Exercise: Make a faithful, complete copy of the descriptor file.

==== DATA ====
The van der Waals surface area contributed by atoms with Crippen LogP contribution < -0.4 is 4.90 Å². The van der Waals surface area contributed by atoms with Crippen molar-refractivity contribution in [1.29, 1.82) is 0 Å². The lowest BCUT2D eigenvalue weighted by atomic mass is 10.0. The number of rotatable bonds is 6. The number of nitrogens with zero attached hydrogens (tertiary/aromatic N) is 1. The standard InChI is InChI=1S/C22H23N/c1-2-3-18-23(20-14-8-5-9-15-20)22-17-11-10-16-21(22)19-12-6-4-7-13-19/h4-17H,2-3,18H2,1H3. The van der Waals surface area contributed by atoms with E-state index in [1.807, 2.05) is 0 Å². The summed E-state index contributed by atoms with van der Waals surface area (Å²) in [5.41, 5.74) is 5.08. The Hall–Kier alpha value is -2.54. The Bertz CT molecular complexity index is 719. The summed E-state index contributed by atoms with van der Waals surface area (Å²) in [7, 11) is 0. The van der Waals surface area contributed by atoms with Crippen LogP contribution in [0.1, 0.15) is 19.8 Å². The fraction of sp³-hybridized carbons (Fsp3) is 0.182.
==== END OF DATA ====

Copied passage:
The van der Waals surface area contributed by atoms with Crippen LogP contribution < -0.4 is 4.90 Å². The van der Waals surface area contributed by atoms with Crippen molar-refractivity contribution in [1.29, 1.82) is 0 Å². The lowest BCUT2D eigenvalue weighted by atomic mass is 10.0. The number of rotatable bonds is 6. The number of nitrogens with zero attached hydrogens (tertiary/aromatic N) is 1. The standard InChI is InChI=1S/C22H23N/c1-2-3-18-23(20-14-8-5-9-15-20)22-17-11-10-16-21(22)19-12-6-4-7-13-19/h4-17H,2-3,18H2,1H3. The van der Waals surface area contributed by atoms with E-state index in [1.807, 2.05) is 0 Å². The summed E-state index contributed by atoms with van der Waals surface area (Å²) in [5.41, 5.74) is 5.08. The Hall–Kier alpha value is -2.54. The Bertz CT molecular complexity index is 719. The summed E-state index contributed by atoms with van der Waals surface area (Å²) in [7, 11) is 0. The van der Waals surface area contributed by atoms with Crippen LogP contribution in [0.1, 0.15) is 19.8 Å². The fraction of sp³-hybridized carbons (Fsp3) is 0.182.